Pair European space heating markets, sweating it out for the third consecutive season, with last season’s low fossil fuel prices. Add UK and Benelux power utilities facing continued policy “ifs, buts and maybes” egged on by voracious detractors hounding the industry back into the woods. Little wonder if stakeholders are feeling under the weather.
All was not pellet gloom and doom at the 5th annual Argus Biomass conference. Over 300 delegates with plenty of “hangman’s humour” to boot made their way to London, UK at the beginning of April to try and gleam some positive news. According to figures presented by Laura Tovey-Fall, Editor, Argus Biomass Markets, the EU consumed almost 22 million tonnes 2015 at a 49:51 split between industrial and residential. This is triple the 7 million tonnes used elsewhere 2015, illustrating the influence the EU market has.
– Growth in the EU heating market continued in 2015 but not to the levels forecasted due to mild winter, low oil prices and fewer stove installations, she said.
In her outlook Tovey-Fall noted that South Korea tendered for more to be delivered in Q1 this year compared to 2015 and that the Japanese demand seems set to grow. Furthermore she pointed out anticipated short-term woodchip demand growth in Europe to meet 1.3 GW of new capacity by end of 2018.
Bearish white outlook
Some, like Joao Rocha Paris, CEO of Portugal-based pellet producer Enerpar, were bracing in anticipation that the gloom will persist and get worse before getting better in 2018 at the earliest.
– We’re facing a dramatic situation right now in terms of consumption which is dropping drastically and will continue to do so until mid-2017 at least, said Paris during the producer panel discussion on challenges facing the industry. He cited announced UK utility closures, Dutch SDE+ co-firing tender delays, EU investigations into UK subsidy policy and uncertainties revolving around German Pellets Langerlo project.
Sustainability was another issue raised. Raul Kirjanen, CEO, Graanul Invest, Europe’s largest pellet producer, emphasised its fundamental importance and that part of it is local impact positives such as jobs that need to be promoted.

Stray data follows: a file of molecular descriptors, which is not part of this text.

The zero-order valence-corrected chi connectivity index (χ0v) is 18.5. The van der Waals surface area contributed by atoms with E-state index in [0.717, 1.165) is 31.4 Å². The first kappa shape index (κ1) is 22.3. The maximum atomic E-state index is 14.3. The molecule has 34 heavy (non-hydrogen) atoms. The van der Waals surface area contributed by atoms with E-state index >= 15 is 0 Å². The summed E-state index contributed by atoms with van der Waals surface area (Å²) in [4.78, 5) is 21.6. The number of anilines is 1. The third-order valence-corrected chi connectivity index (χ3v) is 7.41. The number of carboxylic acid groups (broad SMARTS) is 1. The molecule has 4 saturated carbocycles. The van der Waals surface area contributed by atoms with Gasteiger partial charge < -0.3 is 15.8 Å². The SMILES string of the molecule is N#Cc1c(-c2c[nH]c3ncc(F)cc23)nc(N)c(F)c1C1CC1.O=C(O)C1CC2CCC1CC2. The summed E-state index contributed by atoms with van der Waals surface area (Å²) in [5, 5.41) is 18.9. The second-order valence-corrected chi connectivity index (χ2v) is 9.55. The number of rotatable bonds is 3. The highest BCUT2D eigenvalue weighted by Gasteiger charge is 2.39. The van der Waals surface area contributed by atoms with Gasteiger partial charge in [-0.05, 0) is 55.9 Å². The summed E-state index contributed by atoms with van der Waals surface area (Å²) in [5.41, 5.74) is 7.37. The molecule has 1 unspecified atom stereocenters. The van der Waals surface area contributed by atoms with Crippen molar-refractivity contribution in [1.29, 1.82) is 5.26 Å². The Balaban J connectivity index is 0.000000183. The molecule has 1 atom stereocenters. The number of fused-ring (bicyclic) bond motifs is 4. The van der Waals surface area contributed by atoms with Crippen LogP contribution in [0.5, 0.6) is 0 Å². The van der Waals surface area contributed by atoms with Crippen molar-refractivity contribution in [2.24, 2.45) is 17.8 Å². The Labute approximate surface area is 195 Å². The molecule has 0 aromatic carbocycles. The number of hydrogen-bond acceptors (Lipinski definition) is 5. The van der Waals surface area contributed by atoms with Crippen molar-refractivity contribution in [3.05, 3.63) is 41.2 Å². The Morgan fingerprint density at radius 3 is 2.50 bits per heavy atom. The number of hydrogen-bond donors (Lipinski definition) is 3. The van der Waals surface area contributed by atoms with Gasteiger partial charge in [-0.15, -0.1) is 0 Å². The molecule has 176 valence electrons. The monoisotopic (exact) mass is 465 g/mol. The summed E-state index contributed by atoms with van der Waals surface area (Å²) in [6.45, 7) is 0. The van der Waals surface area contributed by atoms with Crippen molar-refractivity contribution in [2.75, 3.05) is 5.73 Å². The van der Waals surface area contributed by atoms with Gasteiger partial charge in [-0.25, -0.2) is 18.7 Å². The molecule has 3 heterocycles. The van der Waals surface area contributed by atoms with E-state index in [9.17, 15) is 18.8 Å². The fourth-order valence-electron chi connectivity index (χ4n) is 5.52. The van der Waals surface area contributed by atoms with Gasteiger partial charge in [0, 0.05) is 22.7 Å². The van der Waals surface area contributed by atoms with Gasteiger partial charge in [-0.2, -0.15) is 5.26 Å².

– It is the cornerstone of the wood pellet industry, without focus on sustainability we risk extinction, Kirjanen cautioned.
He added that ensuring sustainability “must be the common goal for market participants” and that “much more understanding and cooperation” is needed. To that end the Sustainable Biomass Partnership (SBP) is a commendable initiative though its new cost sharing structure was criticised by some producers for not being an April fool’s joke. Gaining momentum as a single sustainability criteria system for pan-European utilities, the SBP also drew fire for delays from approval to receiving the certificate. More worrying is that the Netherlands has already indicated that SBP will not be enough, raising concerns that varying national requirements will fragment the market, limit trade and raise costs.
Bullish black advances
In contrast proponents of so-called black pellets were upbeat. Thomas Balon, CTO for CEG revealed plans for a 200 000 tonne per annum torrefaction plant to be built ”somewhere in Scandinavia”. Håkan Knappskog, CEO for Norway-based white pellet producer Pemco Energi presented its ”Arbracore” black pellet brand, confirmed its 200 000 tonne per annum plant in Follum and revealed it had secured six licensees for its technology.